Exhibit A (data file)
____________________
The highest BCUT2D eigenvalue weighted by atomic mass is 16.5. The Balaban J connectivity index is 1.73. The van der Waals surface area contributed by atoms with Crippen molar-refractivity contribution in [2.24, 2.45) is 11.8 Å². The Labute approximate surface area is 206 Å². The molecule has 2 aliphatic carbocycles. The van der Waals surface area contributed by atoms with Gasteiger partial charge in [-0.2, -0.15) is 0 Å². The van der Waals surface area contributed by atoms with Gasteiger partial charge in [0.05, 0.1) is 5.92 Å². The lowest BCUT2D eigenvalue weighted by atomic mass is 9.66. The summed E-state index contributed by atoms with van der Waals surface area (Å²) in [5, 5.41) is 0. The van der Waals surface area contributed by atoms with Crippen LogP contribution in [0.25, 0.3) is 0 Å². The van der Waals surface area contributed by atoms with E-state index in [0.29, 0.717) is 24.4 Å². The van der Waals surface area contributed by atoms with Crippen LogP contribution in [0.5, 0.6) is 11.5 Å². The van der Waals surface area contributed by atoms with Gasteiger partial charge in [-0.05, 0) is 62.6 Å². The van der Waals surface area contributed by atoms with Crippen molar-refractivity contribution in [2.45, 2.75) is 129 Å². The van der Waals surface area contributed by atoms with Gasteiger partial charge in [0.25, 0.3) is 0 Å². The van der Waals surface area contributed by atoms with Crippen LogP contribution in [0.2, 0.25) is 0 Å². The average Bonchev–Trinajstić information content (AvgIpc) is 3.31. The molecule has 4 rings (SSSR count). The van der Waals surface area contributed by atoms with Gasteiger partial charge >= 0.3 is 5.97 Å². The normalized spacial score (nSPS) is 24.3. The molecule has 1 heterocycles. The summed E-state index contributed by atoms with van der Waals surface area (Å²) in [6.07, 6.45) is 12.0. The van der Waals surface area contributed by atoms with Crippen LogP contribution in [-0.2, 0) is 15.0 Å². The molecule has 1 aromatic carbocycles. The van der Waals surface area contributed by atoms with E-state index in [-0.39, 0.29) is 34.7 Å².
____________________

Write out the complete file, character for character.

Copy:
The highest BCUT2D eigenvalue weighted by atomic mass is 16.5. The Balaban J connectivity index is 1.73. The van der Waals surface area contributed by atoms with Crippen molar-refractivity contribution in [2.24, 2.45) is 11.8 Å². The Labute approximate surface area is 206 Å². The molecule has 2 aliphatic carbocycles. The van der Waals surface area contributed by atoms with Gasteiger partial charge in [-0.2, -0.15) is 0 Å². The van der Waals surface area contributed by atoms with Gasteiger partial charge in [0.05, 0.1) is 5.92 Å². The lowest BCUT2D eigenvalue weighted by atomic mass is 9.66. The summed E-state index contributed by atoms with van der Waals surface area (Å²) in [5, 5.41) is 0. The van der Waals surface area contributed by atoms with Crippen LogP contribution in [0.25, 0.3) is 0 Å². The van der Waals surface area contributed by atoms with E-state index in [0.29, 0.717) is 24.4 Å². The van der Waals surface area contributed by atoms with Crippen LogP contribution in [0.5, 0.6) is 11.5 Å². The van der Waals surface area contributed by atoms with Gasteiger partial charge in [-0.05, 0) is 62.6 Å². The van der Waals surface area contributed by atoms with Crippen molar-refractivity contribution in [2.45, 2.75) is 129 Å². The van der Waals surface area contributed by atoms with Gasteiger partial charge in [0.25, 0.3) is 0 Å². The van der Waals surface area contributed by atoms with Crippen LogP contribution in [0.2, 0.25) is 0 Å². The average Bonchev–Trinajstić information content (AvgIpc) is 3.31. The molecule has 4 rings (SSSR count). The van der Waals surface area contributed by atoms with Gasteiger partial charge >= 0.3 is 5.97 Å². The normalized spacial score (nSPS) is 24.3. The molecule has 1 heterocycles. The summed E-state index contributed by atoms with van der Waals surface area (Å²) in [6.07, 6.45) is 12.0. The van der Waals surface area contributed by atoms with Crippen LogP contribution in [-0.2, 0) is 15.0 Å². The molecule has 1 aromatic carbocycles. The van der Waals surface area contributed by atoms with E-state index in [-0.39, 0.29) is 34.7 Å².